Thursday, December 10, 2009
Latest Blackwater revelation tries the nation's soul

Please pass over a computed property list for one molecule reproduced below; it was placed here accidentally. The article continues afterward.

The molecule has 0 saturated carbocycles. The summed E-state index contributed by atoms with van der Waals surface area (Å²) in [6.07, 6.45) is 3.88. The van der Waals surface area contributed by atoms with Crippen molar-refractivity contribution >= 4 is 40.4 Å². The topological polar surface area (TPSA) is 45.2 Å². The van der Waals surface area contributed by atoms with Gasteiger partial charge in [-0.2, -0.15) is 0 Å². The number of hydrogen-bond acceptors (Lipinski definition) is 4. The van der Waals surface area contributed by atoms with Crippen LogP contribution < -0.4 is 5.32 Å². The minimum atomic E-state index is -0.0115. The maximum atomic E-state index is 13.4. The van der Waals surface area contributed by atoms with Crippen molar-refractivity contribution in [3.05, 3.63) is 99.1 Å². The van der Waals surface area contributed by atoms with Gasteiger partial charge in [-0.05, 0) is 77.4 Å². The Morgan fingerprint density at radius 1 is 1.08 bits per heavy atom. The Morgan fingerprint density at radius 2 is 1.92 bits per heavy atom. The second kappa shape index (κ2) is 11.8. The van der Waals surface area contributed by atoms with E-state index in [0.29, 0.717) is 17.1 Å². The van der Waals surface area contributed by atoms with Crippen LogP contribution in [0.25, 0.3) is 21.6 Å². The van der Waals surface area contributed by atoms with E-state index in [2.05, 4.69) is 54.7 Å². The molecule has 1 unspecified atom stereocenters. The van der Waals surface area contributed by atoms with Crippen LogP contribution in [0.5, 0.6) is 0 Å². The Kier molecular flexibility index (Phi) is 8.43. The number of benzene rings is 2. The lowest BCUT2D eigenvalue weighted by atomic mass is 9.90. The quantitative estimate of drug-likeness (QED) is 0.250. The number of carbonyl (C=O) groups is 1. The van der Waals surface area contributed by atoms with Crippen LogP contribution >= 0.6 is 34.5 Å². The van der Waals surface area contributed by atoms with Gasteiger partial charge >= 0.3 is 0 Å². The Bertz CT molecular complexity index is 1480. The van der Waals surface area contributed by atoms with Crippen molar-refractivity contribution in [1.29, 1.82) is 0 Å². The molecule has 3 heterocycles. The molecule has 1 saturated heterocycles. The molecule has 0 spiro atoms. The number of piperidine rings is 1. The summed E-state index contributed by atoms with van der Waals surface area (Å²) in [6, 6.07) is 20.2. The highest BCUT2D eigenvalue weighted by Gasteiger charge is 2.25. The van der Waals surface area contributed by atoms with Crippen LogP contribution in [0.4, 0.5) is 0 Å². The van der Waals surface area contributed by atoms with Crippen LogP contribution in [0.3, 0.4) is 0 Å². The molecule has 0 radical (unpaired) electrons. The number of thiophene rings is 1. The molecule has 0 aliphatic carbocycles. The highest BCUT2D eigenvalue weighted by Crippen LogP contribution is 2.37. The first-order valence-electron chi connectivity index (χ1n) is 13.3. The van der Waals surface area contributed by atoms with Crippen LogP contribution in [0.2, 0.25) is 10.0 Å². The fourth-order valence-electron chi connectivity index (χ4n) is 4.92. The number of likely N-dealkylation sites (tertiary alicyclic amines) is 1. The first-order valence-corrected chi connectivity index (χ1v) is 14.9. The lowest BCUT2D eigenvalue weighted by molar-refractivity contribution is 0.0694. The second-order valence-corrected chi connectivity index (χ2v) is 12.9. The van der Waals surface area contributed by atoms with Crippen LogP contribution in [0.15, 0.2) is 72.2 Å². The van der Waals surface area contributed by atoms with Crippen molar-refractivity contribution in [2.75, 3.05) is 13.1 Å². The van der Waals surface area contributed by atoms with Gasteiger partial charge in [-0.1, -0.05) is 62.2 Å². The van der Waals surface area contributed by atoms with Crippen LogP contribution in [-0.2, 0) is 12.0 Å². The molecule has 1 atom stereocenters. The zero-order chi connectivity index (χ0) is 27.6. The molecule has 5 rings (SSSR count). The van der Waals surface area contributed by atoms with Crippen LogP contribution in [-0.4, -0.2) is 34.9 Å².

Just in case anyone had any doubt about the seriousness of the Bush administration decision to use private contractors instead of soldiers to conduct the occupation of Iraq and Afghanistan, the latest revelations might very well convince them. According to the New York Times, employees of Blackwater Worldwide -- the Reston, Vir., private security company hired by the Pentagon to protect diplomats in Iraq -- took part in covert CIA raids and assassinations, and might have had a role in the agency's controversial and morally suspect rendition program. Officials at Blackwater, which renamed itself Xe Services following the fatal shooting of 17 unarmed civilians in Baghdad's Nisour Square in 2007, have consistently denied involvement in covert CIA activities. But those denials are under attack in the U.S. Congress and in a U.S. court, where investigations are revealing a disturbing pattern of involvement far beyond what the military or the company have admitted to. Citing interviews with unnamed current and former Blackwater employees and military officials, the Times said security contractors appear to have participated in CIA-authorized raids in Iraq and Afghanistan between 2004 and 2006 and might have played roles in flying detainees to secret prisons operated by the CIA in other countries. The fact that information is still so scarce should give pause. While some clandestine operations can be expected, particularly in times of war, it is generally understood that these affairs are being carried out by highly trained military operatives, not outside contractors whose training and abilities are unknown and, as such, highly suspect. Do residents of the United States want military operations conducted by companies largely made up of foreign nationals with no allegiance to their country nor commitment to its values? Do the residents of the United States want military operations conducted outside the protection of U.S. law and the control of U.S. officials? Residents may have to make that decision soon, because the House Intelligence Committee is presently investigating Blackwater's role in the C.I.A. assassination program revealed this year and promptly eliminated by new agency director Leon Panetta, and a grand jury in North Carolina is investigating allegations of illegal conduct by Blackwater in Iraq, the Times said. Among the facts still to be discovered is whether CIA, military or White House officials approved the participation of outside contractors in these covert activities.